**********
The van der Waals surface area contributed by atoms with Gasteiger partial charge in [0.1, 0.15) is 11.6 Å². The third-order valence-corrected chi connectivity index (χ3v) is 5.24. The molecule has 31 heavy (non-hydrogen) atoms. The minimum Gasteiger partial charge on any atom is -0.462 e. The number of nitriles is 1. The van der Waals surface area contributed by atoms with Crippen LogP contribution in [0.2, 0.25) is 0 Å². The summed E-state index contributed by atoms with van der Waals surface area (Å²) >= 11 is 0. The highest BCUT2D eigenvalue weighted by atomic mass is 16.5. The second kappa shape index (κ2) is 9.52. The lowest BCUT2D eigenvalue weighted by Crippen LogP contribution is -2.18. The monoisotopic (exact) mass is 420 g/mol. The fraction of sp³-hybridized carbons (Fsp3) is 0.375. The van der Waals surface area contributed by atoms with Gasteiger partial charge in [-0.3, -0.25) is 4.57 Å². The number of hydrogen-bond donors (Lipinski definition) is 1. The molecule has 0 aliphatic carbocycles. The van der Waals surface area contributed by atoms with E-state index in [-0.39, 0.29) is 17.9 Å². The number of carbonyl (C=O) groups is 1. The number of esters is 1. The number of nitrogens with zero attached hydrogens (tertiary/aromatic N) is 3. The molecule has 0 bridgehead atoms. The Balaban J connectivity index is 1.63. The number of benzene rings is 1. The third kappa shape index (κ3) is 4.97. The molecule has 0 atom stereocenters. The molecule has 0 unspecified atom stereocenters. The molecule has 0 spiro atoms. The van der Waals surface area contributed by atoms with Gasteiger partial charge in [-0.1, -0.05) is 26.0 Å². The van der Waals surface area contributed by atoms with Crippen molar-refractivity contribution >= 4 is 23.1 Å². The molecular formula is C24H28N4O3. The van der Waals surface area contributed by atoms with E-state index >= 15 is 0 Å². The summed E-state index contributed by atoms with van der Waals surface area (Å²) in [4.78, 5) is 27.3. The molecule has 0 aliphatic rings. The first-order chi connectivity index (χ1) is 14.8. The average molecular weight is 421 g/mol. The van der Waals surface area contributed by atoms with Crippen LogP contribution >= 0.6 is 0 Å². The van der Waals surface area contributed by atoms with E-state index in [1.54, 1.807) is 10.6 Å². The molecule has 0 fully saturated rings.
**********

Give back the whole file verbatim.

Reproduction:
The van der Waals surface area contributed by atoms with Gasteiger partial charge in [0.1, 0.15) is 11.6 Å². The third-order valence-corrected chi connectivity index (χ3v) is 5.24. The molecule has 31 heavy (non-hydrogen) atoms. The minimum Gasteiger partial charge on any atom is -0.462 e. The number of nitriles is 1. The van der Waals surface area contributed by atoms with Crippen LogP contribution in [0.2, 0.25) is 0 Å². The summed E-state index contributed by atoms with van der Waals surface area (Å²) >= 11 is 0. The highest BCUT2D eigenvalue weighted by atomic mass is 16.5. The second kappa shape index (κ2) is 9.52. The lowest BCUT2D eigenvalue weighted by Crippen LogP contribution is -2.18. The monoisotopic (exact) mass is 420 g/mol. The fraction of sp³-hybridized carbons (Fsp3) is 0.375. The van der Waals surface area contributed by atoms with Gasteiger partial charge in [-0.3, -0.25) is 4.57 Å². The number of hydrogen-bond donors (Lipinski definition) is 1. The molecule has 0 aliphatic carbocycles. The van der Waals surface area contributed by atoms with E-state index in [-0.39, 0.29) is 17.9 Å². The number of carbonyl (C=O) groups is 1. The number of esters is 1. The number of nitrogens with zero attached hydrogens (tertiary/aromatic N) is 3. The molecule has 0 bridgehead atoms. The Balaban J connectivity index is 1.63. The number of benzene rings is 1. The third kappa shape index (κ3) is 4.97. The molecule has 0 atom stereocenters. The molecule has 0 unspecified atom stereocenters. The molecule has 0 spiro atoms. The van der Waals surface area contributed by atoms with Gasteiger partial charge in [-0.1, -0.05) is 26.0 Å². The van der Waals surface area contributed by atoms with Crippen molar-refractivity contribution >= 4 is 23.1 Å². The molecular formula is C24H28N4O3. The van der Waals surface area contributed by atoms with E-state index >= 15 is 0 Å². The summed E-state index contributed by atoms with van der Waals surface area (Å²) in [4.78, 5) is 27.3. The molecule has 0 aliphatic rings. The first-order chi connectivity index (χ1) is 14.8. The average molecular weight is 421 g/mol. The van der Waals surface area contributed by atoms with Crippen LogP contribution >= 0.6 is 0 Å². The van der Waals surface area contributed by atoms with E-state index in [1.54, 1.807) is 10.6 Å². The molecule has 0 fully saturated rings.